The origins of the monoamine hypothesis of depression

Depression is a mental disorder characterised by clinical symptoms including low mood, rumination, functional impairment, retardation, and somatic syndromes such as sleep disturbances and loss of appetite (Lorr et al., 1967). Antidepressants were serendipitously discovered in the 1950s, when Iproniazid, a drug originally prescribed as a treatment for tuberculosis, was shown to induce increased vitality and desire for social activity in patients (López-Muñoz & Alamo, 2009).

It had been previously observed that Iproniazid was capable of inhibiting monoamine-oxidase (MAO), a family of enzymes catalysing the oxidation of monoamines such as serotonin and noradrenaline (Zeller et al., 1952). The connexion scientists made between an improved mood in patients with tuberculosis and higher levels of monoamines in their brains led to further research into MAO inhibitors (MAOIs) as a treatment for depression (López-Munoz et al., 2007), and what is now known as the monoamine hypothesis – which poses that depression is caused by a deficiency in serotonin and noradrenaline in the brain (Hirschfeld, 2000).

According to this hypothesis, it is possible to restore normal function in depressed patients by increasing the levels of monoamines at the synaptic level (López-Muñoz & Alamo, 2009). This theory has been ubiquitous for the past fifty years (Van Praag, 2001) and has been said to have inaugurated the modern psychopharmacological era in psychiatry (Healy,1997). Over the course of these years Iproniazid gave way to other agents which are more effectively inhibiting MAO (Jacobsen, 1986). These monoamine reuptake inhibitors (MRI) prevent the removal of monoamines from the synaptic area, thus increasing the overall concentration of monoamines in the brain (Stahl, 1998).

To illustrate the prevalence of MRIs as a therapeutic approach, serotonin reuptake inhibitors are currently recommended by both national and international bodies as first-line treatment for most patients with depression (Cleare et al., 2015) and nowadays, antidepressants are the most widely prescribed drugs (Kirsch, 2002).

But not all researchers are convinced by the efficacy of these commonly prescribed antidepressants which increase the levels of monoamine transmitters in the brain, and some are even investigating their potentially harmful side effects. First, despite the ubiquity of antidepressants, depression remains the most prevalent mental illness (Kessler & Bromet, 2013). Second, there is growing concern that MRI medications may actually increase the odds of suicide (Healy, 2003).

Then, in addition to these mixed outcomes, studies at the biological level show that synaptic concentrations of serotonin and noradrenaline are in fact not lower than normal in all individuals suffering from depression, nor do these individuals have fewer monoamine receptors in their brain, challenging the validity of the monoamine hypothesis (Hinz et al., 2012). The central role of monoamine levels in the onset of depression is further challenged by the delay between increase in monoamine levels in the brain and clinical improvement, which can be often measured in weeks (Vetulani & Sulser, 1975).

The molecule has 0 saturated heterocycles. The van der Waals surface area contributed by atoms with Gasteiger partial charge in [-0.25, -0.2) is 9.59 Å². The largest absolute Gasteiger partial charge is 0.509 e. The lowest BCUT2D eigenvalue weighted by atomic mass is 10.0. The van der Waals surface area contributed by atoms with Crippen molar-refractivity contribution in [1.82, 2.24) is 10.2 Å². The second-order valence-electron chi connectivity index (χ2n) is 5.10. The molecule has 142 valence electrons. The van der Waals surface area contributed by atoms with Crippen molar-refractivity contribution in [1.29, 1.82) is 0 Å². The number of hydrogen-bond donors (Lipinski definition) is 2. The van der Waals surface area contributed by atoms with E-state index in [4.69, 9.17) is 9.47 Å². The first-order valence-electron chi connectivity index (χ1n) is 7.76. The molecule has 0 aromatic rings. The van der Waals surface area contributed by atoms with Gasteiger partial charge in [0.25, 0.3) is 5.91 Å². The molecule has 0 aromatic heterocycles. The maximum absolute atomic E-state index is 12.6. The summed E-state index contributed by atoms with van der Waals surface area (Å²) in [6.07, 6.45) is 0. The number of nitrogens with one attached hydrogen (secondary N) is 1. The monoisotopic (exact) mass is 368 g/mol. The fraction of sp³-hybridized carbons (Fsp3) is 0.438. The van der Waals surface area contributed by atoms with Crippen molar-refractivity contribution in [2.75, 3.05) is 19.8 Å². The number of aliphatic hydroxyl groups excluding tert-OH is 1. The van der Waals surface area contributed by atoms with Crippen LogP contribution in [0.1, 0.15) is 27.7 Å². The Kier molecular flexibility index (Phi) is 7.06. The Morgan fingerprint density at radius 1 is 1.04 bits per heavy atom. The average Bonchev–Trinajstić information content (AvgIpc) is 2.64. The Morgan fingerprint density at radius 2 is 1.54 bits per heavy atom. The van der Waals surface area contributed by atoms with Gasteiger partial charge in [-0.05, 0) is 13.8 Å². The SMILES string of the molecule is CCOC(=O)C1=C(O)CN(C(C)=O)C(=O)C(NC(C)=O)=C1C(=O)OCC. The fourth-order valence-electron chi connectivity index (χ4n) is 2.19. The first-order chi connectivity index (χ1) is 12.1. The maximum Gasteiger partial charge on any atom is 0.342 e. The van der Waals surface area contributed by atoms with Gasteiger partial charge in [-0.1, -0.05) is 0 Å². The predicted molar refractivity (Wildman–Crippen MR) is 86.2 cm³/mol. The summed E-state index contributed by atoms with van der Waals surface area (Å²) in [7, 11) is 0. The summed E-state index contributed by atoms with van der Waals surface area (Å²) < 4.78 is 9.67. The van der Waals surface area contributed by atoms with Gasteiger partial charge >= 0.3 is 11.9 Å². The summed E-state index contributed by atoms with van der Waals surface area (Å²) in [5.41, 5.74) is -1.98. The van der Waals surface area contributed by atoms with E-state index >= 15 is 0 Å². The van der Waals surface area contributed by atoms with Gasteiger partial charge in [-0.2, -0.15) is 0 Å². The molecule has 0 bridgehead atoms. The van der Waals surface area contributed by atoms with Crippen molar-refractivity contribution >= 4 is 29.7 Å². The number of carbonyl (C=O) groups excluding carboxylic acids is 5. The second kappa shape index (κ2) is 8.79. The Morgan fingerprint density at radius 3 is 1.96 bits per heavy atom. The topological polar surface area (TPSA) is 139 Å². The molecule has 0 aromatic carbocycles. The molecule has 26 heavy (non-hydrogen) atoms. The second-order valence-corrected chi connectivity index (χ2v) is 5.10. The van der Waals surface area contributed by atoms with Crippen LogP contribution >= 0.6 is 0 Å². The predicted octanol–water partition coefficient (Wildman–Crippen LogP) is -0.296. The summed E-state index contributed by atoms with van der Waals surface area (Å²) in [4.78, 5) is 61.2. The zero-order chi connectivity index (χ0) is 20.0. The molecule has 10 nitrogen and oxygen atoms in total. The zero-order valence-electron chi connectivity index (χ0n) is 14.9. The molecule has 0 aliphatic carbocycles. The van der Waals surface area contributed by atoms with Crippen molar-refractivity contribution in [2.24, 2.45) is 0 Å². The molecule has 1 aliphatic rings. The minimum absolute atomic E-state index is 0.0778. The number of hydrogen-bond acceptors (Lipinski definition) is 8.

The current supremacy of the monoamine theory may have restrained research into other potential process, and slowed down the discovery of safer and more effective antidepressant medications (Hindmarch, 2002). In contrast, an increasingly popular theory states that even if monoamines have a role in some specific forms of depression, they are more often likely to play an indirect role which involves more complex cerebral metabolic mechanisms (Barchas & Altemus, 1999).

Looking beyond the monoamine theory of depression, a multidisciplinary approach embracing the polysyndromic nature of depression, which incorporates metabolic, cellular, genetic and immunological mediators, is allowing researchers to explore novel treatments (Krishnan & Nestler, 2008).

For example, it has been recently observed that sub-anaesthetic doses of intravenously infused ketamine produces rapid antidepressant effects on individuals with treatment-resistant major depression (Zarate et al., 2006). Other researchers are exploring alternative biochemical pathways to treat depression, such as the ones associated with cortisol, the brain’s stress hormone (Keller et al., 2017).

More research is needed and treatments are likely to become increasingly more personalised to each patient, with research currently underway in the areas of pharmacogenetics influencing gene-gene and gene-environment interactions (Gvozdic et al., 2012). In order to uncover novel interventions, these research efforts may need to ignore the pharmacological assumptions characterising the monoamine hypothesis of depression (Mulinari, 2012).

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